Silver Fern Farms has confirmed what it flagged more than three months ago with the release of a dramatically improved annual result in the 2015 year. The final result is even better than the July prediction which indicated Earnings Before Interest Tax Depreciation and Amortisation (EBITDA) of $75-80 million compared with $86.9 million actually achieved, notes meat industry commentator Allan Barber.
At the time, I estimated earnings before interest and tax (EBIT) of between $45 and $50 million which has been exceeded by the final figure of $58 million, while I also estimated net profit before tax of up to $20 million. The improvement at EBITDA level over the July forecast has flowed through to net profit before tax (NPBT) which at $27.2 million is significantly better than last year’s $500,000, but the interest component of over $30 million is still a big drag on SFF’s overall performance.
A study of the trend between EBIT and NPBT shows interest costs blowing out from $20.2 million in 2011 to $26.1m in 2012, $28.0 m in 2013, peaking at $37.5m in 2014 before reducing to $30.8m in the most recent result. The year-end debt of $120.9m is massively down on the previous three years and also better than the 2011 debt figure of $153.2m.
The sooner the deal with Shanghai Maling can be consummated, the better it will be for profits and dividends paid to members of the cooperative, even if 50 percent is due to the joint venture partner.
The comparative table of five years financial results provides the most graphic illustration of how a reasonably well performing company in 2011 turned into a basket-case over the next three years. However, it is worth remembering 2011 was a bit of an aberration after a big loss in 2010. Admittedly, market conditions were not particularly favourable over that period, but comparisons with the rest of the meat industry show SFF’s directors and management in a particularly poor light.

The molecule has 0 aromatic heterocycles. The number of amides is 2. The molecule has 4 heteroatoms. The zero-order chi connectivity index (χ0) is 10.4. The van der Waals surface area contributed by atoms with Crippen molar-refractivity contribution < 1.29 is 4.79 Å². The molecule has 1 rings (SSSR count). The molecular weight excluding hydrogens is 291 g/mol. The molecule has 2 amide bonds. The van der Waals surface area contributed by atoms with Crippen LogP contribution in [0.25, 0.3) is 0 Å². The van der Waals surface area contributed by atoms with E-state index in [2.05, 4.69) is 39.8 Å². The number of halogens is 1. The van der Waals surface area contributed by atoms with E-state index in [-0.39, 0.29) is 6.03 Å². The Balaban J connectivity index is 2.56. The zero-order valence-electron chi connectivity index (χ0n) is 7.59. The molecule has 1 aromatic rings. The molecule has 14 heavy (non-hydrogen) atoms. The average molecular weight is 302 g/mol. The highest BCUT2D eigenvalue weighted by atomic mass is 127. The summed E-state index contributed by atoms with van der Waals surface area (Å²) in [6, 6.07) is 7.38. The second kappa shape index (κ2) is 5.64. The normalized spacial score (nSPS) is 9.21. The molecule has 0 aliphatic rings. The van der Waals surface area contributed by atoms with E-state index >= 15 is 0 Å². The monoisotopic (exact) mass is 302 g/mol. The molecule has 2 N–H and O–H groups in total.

It should have been recognised as a time to tighten belts and avoid extravagant investments, not spend the banks’ money like kids in a candy shop. There should have been no need for the company, even before its capital raising programme, to have found itself in such straitened circumstances. No wonder the banks wanted out, but it beggars belief that they allowed the situation to develop in the first place.
There has been a lot of shareholder dissatisfaction with the SFF board’s eagerness to accept the substantial injection of capital by Shanghai Maling, when there didn’t appear to be the need for that amount of capital to solve the immediate banking problem. The banks got the blame for forcing the issue when there was a feeling they should have been happy to continue lending to a recapitalised company with the capacity to improve further on its current debt levels.
But, realistically, the banks were probably fed up with having to take so much risk in previous years financing a company with undisciplined financial management in an industry which has lurched from one downturn to another with occasional recoveries in between. Quite possibly, the mainly Australian bank head offices said it was high time to reduce the risks and find a safer haven for the money.
The investment by Shanghai Maling finally gives the banks the opportunity to reduce their exposure to the meat industry, when they didn’t want such a large exposure in the first place.
However, SFF’s announcement provides assurance the company has now got its business under control and is able to exert a beneficial influence on behalf of its shareholders. The banking syndicate has committed to provide a financial facility until Shanghai Maling is able to consummate its capital investment.
This gives SFF the necessary reassurance to continue with its strategic direction while it awaits what should be almost automatic Overseas Investment Office (OIO) approval for the joint venture. In the unlikely event of a rejection, there would no doubt be some happy shareholders, but it would be a highly unwelcome outcome in more ways than one. From a meat industry perspective, there would be something of a crisis of confidence when the industry appears to be getting itself on track towards a more stable future. From an overseas investment perspective, it would destroy any Chinese or foreign investor confidence in applying to buy New Zealand agricultural assets.
In more ways than one, this is a watershed for New Zealand agriculture.